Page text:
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Evidence - Prior Consistent Statements

R v Luceno (Ont CA, 2015)

In this criminal case the Court of Appeal considered the rule against the use of prior consistent statements in evidence, and exceptions thereto:
Admissibility of Prior Consistent Statements

[50] Prior consistent statements made by a witness out of court are generally inadmissible because they are a form of hearsay, they lack probative value, they are self-serving, the repetition of a statement by the same person does not make it more likely to be true, and they are not corroborative because they lack independence: R. v. Dinardo, 2008 SCC 24 (CanLII), [2008] 1 S.C.R. 788, at para. 36; R. v. Stirling, 2008 SCC 10 (CanLII), [2008] 1 S.C.R. 272, at paras. 5 and 7.

[51] Two exceptions to the inadmissibility of prior consistent statements are applicable on this appeal – narrative of how the complainant’s story was initially disclosed and rebuttal of an allegation of recent fabrication or collusion.

Permissible use of the Complainant’s Prior Consistent Statements

a. Narrative

[52] The narrative may assist in determining the fact and timing of the statements which may in turn assist the trier of fact in the assessment of the credibility of the complainant or with respect to a fact in issue: Dinardo, at para. 37; R. v. F. (J.E.) (1993), 16. O.R. (3d) 1, at pp. 20-21.

[53] It is important to distinguish between using a prior consistent statement to establish the context of a complaint to assist in the assessment of the credibility of the complainant, and the impermissible use – to confirm the truthfulness of the complainant’s testimony. In this case, the appellant rightly conceded that R’s evidence of statements made by the complainant were relevant to the fact that the statements were made and when they were made, as it goes to the credibility and reliability of the complainant.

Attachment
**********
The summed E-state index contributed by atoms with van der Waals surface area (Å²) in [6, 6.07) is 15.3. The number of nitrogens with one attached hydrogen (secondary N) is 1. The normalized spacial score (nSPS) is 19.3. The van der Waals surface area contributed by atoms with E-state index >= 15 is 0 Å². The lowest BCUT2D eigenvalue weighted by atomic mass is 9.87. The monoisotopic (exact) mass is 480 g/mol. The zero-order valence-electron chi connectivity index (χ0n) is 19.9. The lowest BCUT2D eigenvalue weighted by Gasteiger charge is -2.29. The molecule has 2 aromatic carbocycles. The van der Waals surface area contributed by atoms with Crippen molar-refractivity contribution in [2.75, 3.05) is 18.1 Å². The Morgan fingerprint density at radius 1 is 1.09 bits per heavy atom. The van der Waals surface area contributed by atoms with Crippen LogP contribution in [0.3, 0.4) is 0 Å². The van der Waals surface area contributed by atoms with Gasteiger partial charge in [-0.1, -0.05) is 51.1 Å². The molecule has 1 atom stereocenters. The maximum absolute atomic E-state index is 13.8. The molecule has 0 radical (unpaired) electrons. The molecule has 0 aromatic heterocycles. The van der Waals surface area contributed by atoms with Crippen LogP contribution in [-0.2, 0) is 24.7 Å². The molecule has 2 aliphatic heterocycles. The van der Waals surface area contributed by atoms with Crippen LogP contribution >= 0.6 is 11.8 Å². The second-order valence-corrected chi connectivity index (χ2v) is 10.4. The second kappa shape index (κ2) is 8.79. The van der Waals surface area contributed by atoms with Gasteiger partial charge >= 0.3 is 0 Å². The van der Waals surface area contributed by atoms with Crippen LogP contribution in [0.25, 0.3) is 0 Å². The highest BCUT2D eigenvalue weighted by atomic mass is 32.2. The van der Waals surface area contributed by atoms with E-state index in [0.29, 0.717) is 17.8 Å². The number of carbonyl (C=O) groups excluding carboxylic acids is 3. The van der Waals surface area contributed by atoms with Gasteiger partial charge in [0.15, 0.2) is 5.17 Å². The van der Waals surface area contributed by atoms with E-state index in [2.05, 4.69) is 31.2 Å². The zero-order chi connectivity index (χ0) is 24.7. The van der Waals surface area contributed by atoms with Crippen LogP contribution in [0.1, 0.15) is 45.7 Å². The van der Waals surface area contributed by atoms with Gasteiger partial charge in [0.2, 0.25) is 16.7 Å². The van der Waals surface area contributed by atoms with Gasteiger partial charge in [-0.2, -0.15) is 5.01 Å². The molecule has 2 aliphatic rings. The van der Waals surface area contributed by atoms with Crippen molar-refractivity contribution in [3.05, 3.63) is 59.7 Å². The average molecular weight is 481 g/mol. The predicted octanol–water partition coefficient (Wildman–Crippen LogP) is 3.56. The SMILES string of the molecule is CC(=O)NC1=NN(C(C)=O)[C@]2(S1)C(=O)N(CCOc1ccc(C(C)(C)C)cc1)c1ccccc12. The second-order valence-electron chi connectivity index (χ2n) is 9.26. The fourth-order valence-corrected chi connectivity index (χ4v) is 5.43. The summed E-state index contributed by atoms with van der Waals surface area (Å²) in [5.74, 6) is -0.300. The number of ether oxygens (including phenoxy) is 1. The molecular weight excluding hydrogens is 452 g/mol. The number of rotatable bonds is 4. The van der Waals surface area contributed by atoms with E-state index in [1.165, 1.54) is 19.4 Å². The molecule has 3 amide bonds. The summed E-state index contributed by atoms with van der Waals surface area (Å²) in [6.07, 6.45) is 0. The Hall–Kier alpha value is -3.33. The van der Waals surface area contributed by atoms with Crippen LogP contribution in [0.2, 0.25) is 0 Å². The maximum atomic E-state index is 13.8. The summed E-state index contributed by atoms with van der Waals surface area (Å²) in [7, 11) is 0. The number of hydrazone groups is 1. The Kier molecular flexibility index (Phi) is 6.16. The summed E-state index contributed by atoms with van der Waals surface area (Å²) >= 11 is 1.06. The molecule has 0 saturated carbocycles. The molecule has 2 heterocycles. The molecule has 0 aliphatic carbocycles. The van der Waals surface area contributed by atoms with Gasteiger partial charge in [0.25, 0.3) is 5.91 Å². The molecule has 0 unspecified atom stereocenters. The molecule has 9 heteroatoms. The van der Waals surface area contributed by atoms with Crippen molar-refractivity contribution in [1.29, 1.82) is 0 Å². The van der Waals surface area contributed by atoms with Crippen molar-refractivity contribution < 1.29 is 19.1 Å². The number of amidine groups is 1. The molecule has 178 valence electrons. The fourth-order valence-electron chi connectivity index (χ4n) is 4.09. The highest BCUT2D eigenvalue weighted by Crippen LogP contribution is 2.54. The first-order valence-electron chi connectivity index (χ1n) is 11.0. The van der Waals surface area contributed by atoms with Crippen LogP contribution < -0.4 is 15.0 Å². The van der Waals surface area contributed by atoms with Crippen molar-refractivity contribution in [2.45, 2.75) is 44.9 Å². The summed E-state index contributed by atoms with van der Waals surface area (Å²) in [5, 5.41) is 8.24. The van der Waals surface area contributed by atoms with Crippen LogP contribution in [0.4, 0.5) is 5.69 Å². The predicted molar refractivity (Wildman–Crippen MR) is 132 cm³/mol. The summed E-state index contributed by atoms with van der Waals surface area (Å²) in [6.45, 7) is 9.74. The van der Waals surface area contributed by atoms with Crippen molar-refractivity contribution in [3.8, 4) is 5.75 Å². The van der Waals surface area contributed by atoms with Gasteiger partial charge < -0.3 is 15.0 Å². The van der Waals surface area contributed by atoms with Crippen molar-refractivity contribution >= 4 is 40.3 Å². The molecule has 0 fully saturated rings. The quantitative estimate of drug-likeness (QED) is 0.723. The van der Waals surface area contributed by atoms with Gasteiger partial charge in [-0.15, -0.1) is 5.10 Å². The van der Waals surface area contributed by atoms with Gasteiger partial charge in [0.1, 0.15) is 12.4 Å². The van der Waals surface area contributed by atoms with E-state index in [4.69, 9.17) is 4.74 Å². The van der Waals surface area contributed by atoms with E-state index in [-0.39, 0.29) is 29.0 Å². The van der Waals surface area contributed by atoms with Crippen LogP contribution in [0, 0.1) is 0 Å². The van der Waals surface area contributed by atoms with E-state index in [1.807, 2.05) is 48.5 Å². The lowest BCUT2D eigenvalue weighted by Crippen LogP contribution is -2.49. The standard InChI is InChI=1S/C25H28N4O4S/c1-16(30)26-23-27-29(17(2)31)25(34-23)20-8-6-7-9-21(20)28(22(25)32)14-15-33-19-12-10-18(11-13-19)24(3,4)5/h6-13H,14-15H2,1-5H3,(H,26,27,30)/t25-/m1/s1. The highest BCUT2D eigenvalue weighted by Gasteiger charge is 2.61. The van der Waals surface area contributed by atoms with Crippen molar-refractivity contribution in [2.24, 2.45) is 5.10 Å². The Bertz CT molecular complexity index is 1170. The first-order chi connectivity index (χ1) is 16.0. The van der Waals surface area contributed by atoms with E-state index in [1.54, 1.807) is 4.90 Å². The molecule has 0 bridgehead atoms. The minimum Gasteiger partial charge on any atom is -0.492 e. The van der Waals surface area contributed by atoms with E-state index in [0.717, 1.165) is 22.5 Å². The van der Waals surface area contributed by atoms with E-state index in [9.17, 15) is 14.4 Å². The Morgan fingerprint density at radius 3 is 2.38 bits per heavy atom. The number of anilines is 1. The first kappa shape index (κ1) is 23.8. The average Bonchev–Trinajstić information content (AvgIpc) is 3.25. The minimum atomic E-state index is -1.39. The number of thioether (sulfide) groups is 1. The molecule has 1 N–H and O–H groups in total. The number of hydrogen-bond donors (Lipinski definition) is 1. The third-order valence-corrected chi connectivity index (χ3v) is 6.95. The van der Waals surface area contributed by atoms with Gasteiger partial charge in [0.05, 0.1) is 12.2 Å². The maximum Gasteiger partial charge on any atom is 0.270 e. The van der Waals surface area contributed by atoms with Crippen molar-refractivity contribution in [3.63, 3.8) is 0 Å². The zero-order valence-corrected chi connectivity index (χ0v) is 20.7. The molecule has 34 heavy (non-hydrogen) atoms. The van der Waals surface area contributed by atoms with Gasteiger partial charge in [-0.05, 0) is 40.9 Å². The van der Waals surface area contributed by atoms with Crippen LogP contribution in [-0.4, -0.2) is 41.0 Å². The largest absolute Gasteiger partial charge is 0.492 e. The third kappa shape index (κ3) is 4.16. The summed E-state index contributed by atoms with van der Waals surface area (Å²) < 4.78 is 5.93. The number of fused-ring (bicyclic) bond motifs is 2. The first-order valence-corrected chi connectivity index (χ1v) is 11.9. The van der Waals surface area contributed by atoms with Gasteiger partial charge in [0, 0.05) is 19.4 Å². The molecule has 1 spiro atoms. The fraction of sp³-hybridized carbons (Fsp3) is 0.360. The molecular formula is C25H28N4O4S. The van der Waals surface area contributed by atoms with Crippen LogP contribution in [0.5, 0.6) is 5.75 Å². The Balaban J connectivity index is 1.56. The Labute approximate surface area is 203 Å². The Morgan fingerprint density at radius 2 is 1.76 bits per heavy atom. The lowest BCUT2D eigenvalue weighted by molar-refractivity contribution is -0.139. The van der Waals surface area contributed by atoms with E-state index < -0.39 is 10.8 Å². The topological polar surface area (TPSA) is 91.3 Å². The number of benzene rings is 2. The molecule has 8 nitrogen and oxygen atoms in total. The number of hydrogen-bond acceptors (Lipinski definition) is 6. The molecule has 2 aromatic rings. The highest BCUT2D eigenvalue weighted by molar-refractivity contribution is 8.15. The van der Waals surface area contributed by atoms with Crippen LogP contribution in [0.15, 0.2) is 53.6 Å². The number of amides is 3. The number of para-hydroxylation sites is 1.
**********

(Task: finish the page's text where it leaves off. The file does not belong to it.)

b. Rebutting Allegation of Recent Fabrication

[54] Where there is an allegation of recent fabrication, or collusion, by a witness, a prior consistent statement is admissible to rebut the alleged recent fabrication or collusion. The prior consistent statements have probative value to the extent that they show a witness’s story has not changed as a result of a new motive to fabricate: R. v. O’Connor (1995), 1995 CanLII 255 (ON CA), 25 O.R. (3d) 19 (C.A.). It is not admissible for the truth of its contents. Only statements made prior to the time when the motivation for the alleged collusion arose are admissible: Stirling, at paras. 5 and 7; F. (J.E.), at p. 14.


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